If this didn’t work, then further attempts to kill Jesus would have to be set up.  But he, of course, didn’t understand that, by Divine deception, God’s plan was for Satan to be successful in killing Jesus, for by His death, and His resurrection, the final crushing blow to the head of the serpent was struck.

So, verse one says, “Then Jesus was lead into the wilderness, of the Spirit, to be tempted by the devil” – the slanderer – the accuser – the dragon! “And, having fasted forty days and forty nights, afterward He hungered.”

The word “to tempt” basically means to try, or to test.  But the word takes on a sinister meaning because of the context, of who and because of who is doing it.  When the word is used with reference to Satan, then the meaning changes to tempt, as in “to do evil.”  Tempt to do evil.

Matthew says that Jesus was there forty days and nights.  And afterwards, He was hungry.  Then the devil approached Him.  Now, Matthew doesn’t give us many details, as you can see.  A few others are given in the other accounts.  But there is no reason to suspect that Jesus wasn’t hungry during the forty days of fasting – just that He was hungry after the forty days was done.  I’ll get to the significance of the forty days in a minute.  But also Matthew says that the devil approached Him after the forty days of fasting.

Now the apostle said that Jesus was tempted in every way as we are, yet without sin; but these three temptations of the devil certainly don’t complete the full range of temptations to evil with which men are faced!  Although they are comprehensive in their context, they don’t complete the spectrum of aberration from godliness for which we are liable.  So, I don’t think we could rule out the probability that Jesus was tempted during the entire forty days He fasted in the wilderness; and that Satan himself approached Him at the end – when the situation was most favorable to him.

Now.  Let me say this.  The sequence of baptism – then temptation – is highly suggestive of the sequence of events in a new Christian’s life.  In fact, I don’t think it’s a disputable point that the first thing that happens in a newly repentant person is a testing of his faith.  And from many directions.

But the point is, that the text focuses no attention on new believers.  Baptism isn’t the sign of new faith anyway!  Although every new believer will very soon have many opportunities to prove his faithfulness to the Savior, Matthew’s intent is to record the suffering of the Lord Jesus, and the reasons for that suffering.  The Gospel writer wishes the Messiah to be known!

Remember, Matthew isn’t recording history, for our benefit – so that we might have a pattern or lifestyle.  He’s recording the Gospel – at the inspiration of the Spirit.  So, if Matthew isn’t recording historical events for us, what’s he doing?  What is it that we’re supposed to see?  The better question is – Who are we supposed to know?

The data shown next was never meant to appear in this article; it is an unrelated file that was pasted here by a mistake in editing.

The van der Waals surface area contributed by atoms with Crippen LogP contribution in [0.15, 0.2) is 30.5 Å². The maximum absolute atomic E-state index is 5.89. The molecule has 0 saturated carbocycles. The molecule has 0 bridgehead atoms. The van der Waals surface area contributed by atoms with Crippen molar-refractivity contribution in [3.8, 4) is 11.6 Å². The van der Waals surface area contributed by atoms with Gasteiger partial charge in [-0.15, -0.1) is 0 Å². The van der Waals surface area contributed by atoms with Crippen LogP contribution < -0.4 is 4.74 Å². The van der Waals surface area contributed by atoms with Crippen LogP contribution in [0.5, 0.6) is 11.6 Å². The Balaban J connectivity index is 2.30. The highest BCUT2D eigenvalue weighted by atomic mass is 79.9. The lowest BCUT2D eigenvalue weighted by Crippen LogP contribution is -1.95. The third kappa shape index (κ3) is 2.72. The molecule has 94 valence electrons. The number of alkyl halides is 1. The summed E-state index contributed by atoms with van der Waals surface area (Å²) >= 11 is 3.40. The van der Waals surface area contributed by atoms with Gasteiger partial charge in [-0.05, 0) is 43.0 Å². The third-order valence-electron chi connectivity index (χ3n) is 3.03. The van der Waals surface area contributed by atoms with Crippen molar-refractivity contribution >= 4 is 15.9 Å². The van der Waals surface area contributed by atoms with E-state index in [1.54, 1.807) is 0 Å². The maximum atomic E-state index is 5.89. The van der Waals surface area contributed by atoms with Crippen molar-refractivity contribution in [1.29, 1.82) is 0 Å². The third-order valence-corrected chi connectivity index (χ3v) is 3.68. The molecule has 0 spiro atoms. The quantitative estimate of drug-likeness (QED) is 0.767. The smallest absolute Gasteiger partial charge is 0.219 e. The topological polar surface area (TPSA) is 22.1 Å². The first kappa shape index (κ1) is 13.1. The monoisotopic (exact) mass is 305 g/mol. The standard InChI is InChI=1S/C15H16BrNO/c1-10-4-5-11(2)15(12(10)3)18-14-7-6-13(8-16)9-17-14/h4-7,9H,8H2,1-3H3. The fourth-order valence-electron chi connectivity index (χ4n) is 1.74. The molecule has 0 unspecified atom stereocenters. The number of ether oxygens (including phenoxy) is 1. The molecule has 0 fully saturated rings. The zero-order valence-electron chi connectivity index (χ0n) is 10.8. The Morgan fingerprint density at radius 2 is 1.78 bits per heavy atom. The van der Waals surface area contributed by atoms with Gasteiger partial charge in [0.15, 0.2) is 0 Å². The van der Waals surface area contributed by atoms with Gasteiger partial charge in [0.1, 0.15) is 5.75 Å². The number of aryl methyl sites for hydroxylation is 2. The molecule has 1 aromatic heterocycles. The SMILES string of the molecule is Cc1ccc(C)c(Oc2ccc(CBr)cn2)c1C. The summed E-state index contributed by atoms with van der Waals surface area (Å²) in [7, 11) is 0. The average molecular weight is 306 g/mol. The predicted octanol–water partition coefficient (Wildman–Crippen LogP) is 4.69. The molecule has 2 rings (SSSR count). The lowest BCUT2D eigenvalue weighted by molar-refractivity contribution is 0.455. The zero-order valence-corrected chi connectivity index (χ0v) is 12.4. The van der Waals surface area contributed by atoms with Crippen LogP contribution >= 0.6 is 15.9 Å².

And the answer is – “This is My beloved Son in Whom I Am well pleased.”  It’s not at all accidental, or coincidence, that, at the baptism of Jesus, God affirmed that this was His Son!  And it’s not at all accidental, or coincidental, that God instructed Moses to say to Pharaoh concerning Israel, “This is My son, My firstborn, let My son go.”  (Exodus four, verse twenty-three)

And it’s not at all coincidental that Israel spent forty years in the wilderness being disciplined.  Moses spent forty days fasting on Sinai while receiving the Law of God.  And it’s not a coincidence at all that Jesus spent forty days in the wilderness being tested and proved – at the end of which Satan approached with these words – “If you are the Son of God….”  And it’s certainly not coincidental that Jesus’ responses to Satan’s three temptations come from chapters six and eight of Deuteronomy, which are the chapters having to do with the discipline of Israel as the Son of God!

And it’s not accidental or coincidental that the apostle Paul, in First Corinthians chapter ten, verses one through thirteen, pictures Israel as “baptized” in the Red Sea experience, whereupon immediately the nation goes into the wilderness for forty years to be tested and disciplined.

So we can now see that Jesus, now baptized, must go on to submit to severe testing as the true Israel, the Son of God; and with all of true Israel in Him.  The former son failed – the latter Son, with the Church in Him, does not fail!

Jesus is Israel!  The people of God are in Him, and He is their King.  And He recapitulates, in Himself, the experience of Israel, with the perfect obedience and unbroken loyalty to God, which Israel failed to exhibit.  He was tempted in all points like as we are, but without sin.  He alone, alone in the wilderness, has steadfastly refused to worship other gods or to tempt God; and He alone has obeyed, entirely, the command – “Thou shalt love the Lord Thy God with all thy heart, and with all thy soul, and with all thy mind” – which, not accidentally, also comes from Deuteronomy chapter six.